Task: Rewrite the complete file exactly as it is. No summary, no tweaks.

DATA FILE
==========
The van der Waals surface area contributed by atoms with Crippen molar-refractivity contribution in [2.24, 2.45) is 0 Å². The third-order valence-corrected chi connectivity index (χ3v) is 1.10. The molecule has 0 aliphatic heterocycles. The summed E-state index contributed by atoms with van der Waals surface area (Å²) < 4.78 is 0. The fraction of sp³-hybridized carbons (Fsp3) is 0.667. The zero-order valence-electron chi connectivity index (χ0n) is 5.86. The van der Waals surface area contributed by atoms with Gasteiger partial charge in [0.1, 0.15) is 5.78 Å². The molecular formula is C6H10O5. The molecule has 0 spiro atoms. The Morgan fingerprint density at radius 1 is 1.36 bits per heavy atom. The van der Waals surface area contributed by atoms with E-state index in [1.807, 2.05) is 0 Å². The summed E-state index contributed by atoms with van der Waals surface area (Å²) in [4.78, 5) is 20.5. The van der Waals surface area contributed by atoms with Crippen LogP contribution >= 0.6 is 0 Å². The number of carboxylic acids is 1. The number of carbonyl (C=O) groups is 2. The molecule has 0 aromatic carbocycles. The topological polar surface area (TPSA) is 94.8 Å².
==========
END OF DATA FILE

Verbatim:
The van der Waals surface area contributed by atoms with Crippen molar-refractivity contribution in [2.24, 2.45) is 0 Å². The third-order valence-corrected chi connectivity index (χ3v) is 1.10. The molecule has 0 aliphatic heterocycles. The summed E-state index contributed by atoms with van der Waals surface area (Å²) < 4.78 is 0. The fraction of sp³-hybridized carbons (Fsp3) is 0.667. The zero-order valence-electron chi connectivity index (χ0n) is 5.86. The van der Waals surface area contributed by atoms with Gasteiger partial charge in [0.1, 0.15) is 5.78 Å². The molecular formula is C6H10O5. The molecule has 0 spiro atoms. The Morgan fingerprint density at radius 1 is 1.36 bits per heavy atom. The van der Waals surface area contributed by atoms with E-state index in [1.807, 2.05) is 0 Å². The summed E-state index contributed by atoms with van der Waals surface area (Å²) in [4.78, 5) is 20.5. The van der Waals surface area contributed by atoms with Crippen LogP contribution >= 0.6 is 0 Å². The number of carboxylic acids is 1. The number of carbonyl (C=O) groups is 2. The molecule has 0 aromatic carbocycles. The topological polar surface area (TPSA) is 94.8 Å².